Uhm, this is just flat out confusing me. One of the big sales pitches is that Chronicles of Darkness does NOT take place in a "World of Darkness." It takes place in "our" world. That means that it is far less dark and more "normal" than its alternative.
                          I have no idea where you're getting this assertion from. The CofD was called World of Darkness before the rebranding after all.

                          But to quote CofD 2e core, page 17, "These are the Chronicles of Darkness, tales of a world like ours, but just slightly wrong. A place we recognize, but where our fears take on lives of their own."

                          Note, "like our own," not "our world."

                          The differences in the general concept between them is that the WoD is more stylistically exaggerated, where the CofD is foggy. To paraphrase V20, the WoD is a world with the contrast dialed way up so those with power stand in obvious difference to those without. Meanwhile the CofD is a world with the contrast dialed down low, blurring everything so there's less clear lines and less certainty of who's right or who's wrong; of what real power anyway.

                          Or more simply, the CofD is Gothic, not Gothic-Punk.

                          This doesn't denote the CofD being more "normal."

                          And more importantly, it doesn't address a very key difference between the settings. The WoD assumes the masquerade/etc. are necessary as strong in-universe edicts because humans wouldn't turn a blind eye to the supernatural if they saw it. The CofD assumes secrecy is useful, but flexible because most humans will prefer the safety of ignorance over the dangers of looking too hard at the world.

                          I'm basically saying that I think of humans in the WOD about 20% suckier.
                          I don't think "suckiness" has to do with how a game presents the idea of what happens if the masquerade of urban fantasy falls.

                          I think of the World of Darkness as best represented by Vampire: The Masquerade Bloodlines.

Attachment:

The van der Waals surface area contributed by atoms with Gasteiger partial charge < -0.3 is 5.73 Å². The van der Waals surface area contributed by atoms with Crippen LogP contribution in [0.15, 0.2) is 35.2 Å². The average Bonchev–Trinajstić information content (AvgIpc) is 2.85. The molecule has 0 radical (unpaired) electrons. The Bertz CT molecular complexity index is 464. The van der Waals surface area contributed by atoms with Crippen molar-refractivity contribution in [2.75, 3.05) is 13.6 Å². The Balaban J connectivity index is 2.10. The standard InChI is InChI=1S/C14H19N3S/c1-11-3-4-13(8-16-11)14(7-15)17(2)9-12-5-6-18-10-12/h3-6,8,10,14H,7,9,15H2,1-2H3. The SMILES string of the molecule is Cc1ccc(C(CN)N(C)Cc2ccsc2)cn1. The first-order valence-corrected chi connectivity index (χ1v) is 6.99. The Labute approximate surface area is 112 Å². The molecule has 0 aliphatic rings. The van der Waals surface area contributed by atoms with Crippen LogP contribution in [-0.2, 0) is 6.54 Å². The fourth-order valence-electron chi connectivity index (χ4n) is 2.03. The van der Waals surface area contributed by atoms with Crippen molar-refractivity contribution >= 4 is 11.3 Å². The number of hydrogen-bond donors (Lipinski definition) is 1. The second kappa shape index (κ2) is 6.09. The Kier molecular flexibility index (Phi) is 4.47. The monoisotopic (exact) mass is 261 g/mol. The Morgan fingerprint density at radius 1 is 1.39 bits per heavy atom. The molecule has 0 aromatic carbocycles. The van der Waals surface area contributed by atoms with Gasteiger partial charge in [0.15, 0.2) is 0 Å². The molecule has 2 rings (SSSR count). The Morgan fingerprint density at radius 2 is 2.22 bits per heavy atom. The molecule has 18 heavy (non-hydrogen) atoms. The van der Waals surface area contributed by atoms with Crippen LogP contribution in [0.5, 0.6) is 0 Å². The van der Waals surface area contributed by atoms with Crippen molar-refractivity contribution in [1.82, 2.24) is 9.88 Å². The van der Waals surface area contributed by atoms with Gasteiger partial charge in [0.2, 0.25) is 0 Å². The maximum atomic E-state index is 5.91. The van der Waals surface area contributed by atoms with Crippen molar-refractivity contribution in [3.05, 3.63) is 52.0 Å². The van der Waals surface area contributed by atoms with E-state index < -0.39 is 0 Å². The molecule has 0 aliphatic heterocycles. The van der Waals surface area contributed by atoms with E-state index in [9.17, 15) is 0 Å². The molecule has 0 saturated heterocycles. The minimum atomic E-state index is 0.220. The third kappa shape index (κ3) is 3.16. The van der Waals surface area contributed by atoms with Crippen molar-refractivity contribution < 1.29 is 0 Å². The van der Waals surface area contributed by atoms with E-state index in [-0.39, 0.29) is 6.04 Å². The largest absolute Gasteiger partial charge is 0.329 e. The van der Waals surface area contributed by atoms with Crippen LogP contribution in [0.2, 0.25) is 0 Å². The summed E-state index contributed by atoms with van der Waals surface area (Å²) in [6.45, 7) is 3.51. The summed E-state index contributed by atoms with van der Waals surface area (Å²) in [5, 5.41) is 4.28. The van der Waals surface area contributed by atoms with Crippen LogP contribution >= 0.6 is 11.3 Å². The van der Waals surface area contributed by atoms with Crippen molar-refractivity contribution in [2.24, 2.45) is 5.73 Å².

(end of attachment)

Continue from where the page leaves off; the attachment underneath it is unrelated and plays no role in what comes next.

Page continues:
I couldn't disagree more. The game hits some nice points on the atmosphere and style of the WoD, but it's drastically different from how the TT books present things.

                          Freak Legion might not be a great book, but the opening comic? That's the World of Darkness. Not some action packed romp of kicking ass and feeling awesome where things like Humanity and the Masquerade are easily gamed numbers. A small fry getting shat on by the world, and freeing himself from his shitty life feels good for all of a few hours before the consequences drive him into something far worse than he could have imagined.

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                          • #14
                            Eh, to each their own.

                            I admit, I prefer my World of Darkness to be a bit Gotham City meets Cyberpunk except magic replaces the hardware.

                            Every shadow contains some new and horrible secret.


                            Author of Cthulhu Armageddon, I was a Teenage Weredeer, Straight Outta Fangton, Lucifer's Star, and the Supervillainy Saga.

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                            • #15
                              I assume the World of Darkness is every bit as awful, scary, corrupt, and evil as how the real world is portrayed on cable news.